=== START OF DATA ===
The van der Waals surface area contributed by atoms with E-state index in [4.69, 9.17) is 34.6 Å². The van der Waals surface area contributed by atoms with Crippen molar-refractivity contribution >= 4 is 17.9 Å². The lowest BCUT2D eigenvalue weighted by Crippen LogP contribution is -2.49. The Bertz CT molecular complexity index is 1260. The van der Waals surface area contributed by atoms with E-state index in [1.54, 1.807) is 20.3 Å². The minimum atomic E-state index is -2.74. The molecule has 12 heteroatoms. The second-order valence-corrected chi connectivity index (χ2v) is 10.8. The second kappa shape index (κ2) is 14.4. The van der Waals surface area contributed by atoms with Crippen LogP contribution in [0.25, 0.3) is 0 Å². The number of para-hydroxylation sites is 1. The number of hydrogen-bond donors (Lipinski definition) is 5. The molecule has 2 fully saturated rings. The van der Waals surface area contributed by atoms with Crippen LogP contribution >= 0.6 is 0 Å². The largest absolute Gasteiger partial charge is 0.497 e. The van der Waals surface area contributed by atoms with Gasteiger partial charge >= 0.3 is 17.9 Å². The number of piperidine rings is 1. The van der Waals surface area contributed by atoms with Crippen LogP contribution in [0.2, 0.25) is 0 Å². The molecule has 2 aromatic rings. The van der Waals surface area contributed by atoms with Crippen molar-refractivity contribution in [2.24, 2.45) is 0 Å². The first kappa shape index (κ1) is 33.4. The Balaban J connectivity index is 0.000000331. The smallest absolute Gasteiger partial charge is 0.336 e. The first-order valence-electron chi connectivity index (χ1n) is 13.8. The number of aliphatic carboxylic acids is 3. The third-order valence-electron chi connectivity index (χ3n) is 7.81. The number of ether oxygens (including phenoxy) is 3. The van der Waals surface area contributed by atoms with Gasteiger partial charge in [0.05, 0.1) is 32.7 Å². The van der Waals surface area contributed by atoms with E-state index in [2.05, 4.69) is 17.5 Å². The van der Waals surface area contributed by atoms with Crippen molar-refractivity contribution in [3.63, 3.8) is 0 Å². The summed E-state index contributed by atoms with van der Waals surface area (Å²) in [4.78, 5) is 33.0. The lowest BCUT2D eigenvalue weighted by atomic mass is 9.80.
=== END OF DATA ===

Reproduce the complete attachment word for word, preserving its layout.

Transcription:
The van der Waals surface area contributed by atoms with E-state index in [4.69, 9.17) is 34.6 Å². The van der Waals surface area contributed by atoms with Crippen molar-refractivity contribution >= 4 is 17.9 Å². The lowest BCUT2D eigenvalue weighted by Crippen LogP contribution is -2.49. The Bertz CT molecular complexity index is 1260. The van der Waals surface area contributed by atoms with E-state index in [1.54, 1.807) is 20.3 Å². The minimum atomic E-state index is -2.74. The molecule has 12 heteroatoms. The second-order valence-corrected chi connectivity index (χ2v) is 10.8. The second kappa shape index (κ2) is 14.4. The van der Waals surface area contributed by atoms with Crippen LogP contribution in [0.25, 0.3) is 0 Å². The number of para-hydroxylation sites is 1. The number of hydrogen-bond donors (Lipinski definition) is 5. The molecule has 2 fully saturated rings. The van der Waals surface area contributed by atoms with Crippen LogP contribution >= 0.6 is 0 Å². The largest absolute Gasteiger partial charge is 0.497 e. The van der Waals surface area contributed by atoms with Gasteiger partial charge >= 0.3 is 17.9 Å². The number of piperidine rings is 1. The van der Waals surface area contributed by atoms with Crippen LogP contribution in [0.2, 0.25) is 0 Å². The molecule has 2 aromatic rings. The van der Waals surface area contributed by atoms with Crippen molar-refractivity contribution in [2.24, 2.45) is 0 Å². The first kappa shape index (κ1) is 33.4. The Balaban J connectivity index is 0.000000331. The smallest absolute Gasteiger partial charge is 0.336 e. The first-order valence-electron chi connectivity index (χ1n) is 13.8. The number of aliphatic carboxylic acids is 3. The third-order valence-electron chi connectivity index (χ3n) is 7.81. The number of ether oxygens (including phenoxy) is 3. The van der Waals surface area contributed by atoms with Gasteiger partial charge in [0.05, 0.1) is 32.7 Å². The van der Waals surface area contributed by atoms with E-state index in [2.05, 4.69) is 17.5 Å². The van der Waals surface area contributed by atoms with Crippen molar-refractivity contribution in [3.63, 3.8) is 0 Å². The summed E-state index contributed by atoms with van der Waals surface area (Å²) in [4.78, 5) is 33.0. The lowest BCUT2D eigenvalue weighted by atomic mass is 9.80.